Don't drive when you take these drugs
Seems like every time I open a newspaper or turn on the TV, I see a breathless report on Lindsay Lohan's latest traffic accident.
Why do I care? I don't -- but reading a medical journal the other day, I realized maybe there's something to be learned from this after all.
Turns out people who take antidepressants and other psychotropic drugs are more likely to get into traffic accidents -- and thanks to the regular news reports on Ms. Lohan, we know that she's been on at least three psychotropic drugs: including the antidepressants Zoloft and Trazodone
My point isn't to share with you the ins and outs of Lindsay Lohan's medicine chest or her driving record. You can get as much of that as you want from Entertainment Tonight if you're into that kind of "news."
No, the real point here is that while most people (except, perhaps, Lindsay Lohan) know better than to drink and drive, many people won't think twice about driving while on powerful mood-altering drugs that can affect reaction times, and more.
And as the new study in the British Journal of Clinical Pharmacology shows, that's a mistake.
Researchers from Taiwan matched data on 5,183 people involved in major car accidents to that of 31,093 others who had no accidents. Turns out the people who banged up their cars were more likely to have spent time on one of three classes of psychotropic meds: the benzodiazepines used for anxiety, antidepressants such as SSRIs and tricyclics, and the newer Z-drugs used to treat sleep disorders.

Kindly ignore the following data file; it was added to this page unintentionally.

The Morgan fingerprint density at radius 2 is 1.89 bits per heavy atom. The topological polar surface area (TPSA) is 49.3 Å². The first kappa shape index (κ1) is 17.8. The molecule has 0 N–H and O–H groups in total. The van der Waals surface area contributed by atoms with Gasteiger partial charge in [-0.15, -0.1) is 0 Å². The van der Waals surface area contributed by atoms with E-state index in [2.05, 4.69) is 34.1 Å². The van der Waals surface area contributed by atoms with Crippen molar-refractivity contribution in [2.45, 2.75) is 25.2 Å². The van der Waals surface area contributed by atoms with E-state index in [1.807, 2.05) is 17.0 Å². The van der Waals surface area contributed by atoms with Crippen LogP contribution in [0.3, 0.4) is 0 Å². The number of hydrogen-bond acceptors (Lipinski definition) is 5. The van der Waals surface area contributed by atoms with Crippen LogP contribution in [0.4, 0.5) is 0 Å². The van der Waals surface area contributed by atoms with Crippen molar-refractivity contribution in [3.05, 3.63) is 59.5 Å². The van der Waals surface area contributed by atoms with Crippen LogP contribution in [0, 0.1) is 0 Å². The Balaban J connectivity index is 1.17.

Now, I don't know if Lindsay Lohan's meds are what make her drive like she's in a demolition derby.
I'm concerned about you and your loved ones -- because many of the people who take these drugs don't realize how it can affect them. So obviously, the first action to take is to understand what these meds do to you and whether or not it's safe for you to drive while on them.
And remember, you might not necessarily be the best judge of that while you're on those meds.
The second and more important course of action, however, is to find your way off the drugs so you don't have to worry about how they might affect your driving.
Odds are you don't even need them in the first place.
Anxiety, sleep disorders, ADHD, and depression -- even major depression -- can often be cured completely naturally. In many cases, all of these conditions can be caused or worsened by some combination of poor nutrition and hormonal imbalances.
A holistic doctor can help you find the real cause, and fix it. And while you're working on finding that cause, he can shift you away from dangerous drugs and onto natural remedies that can provide short-term relief without the risks.
And if you're one of my patients from the Los Angeles area and happen to see Ms. Lohan on your way to my clinic you might want to get off of the road fast -- or, better yet, slip her my card at a stop light.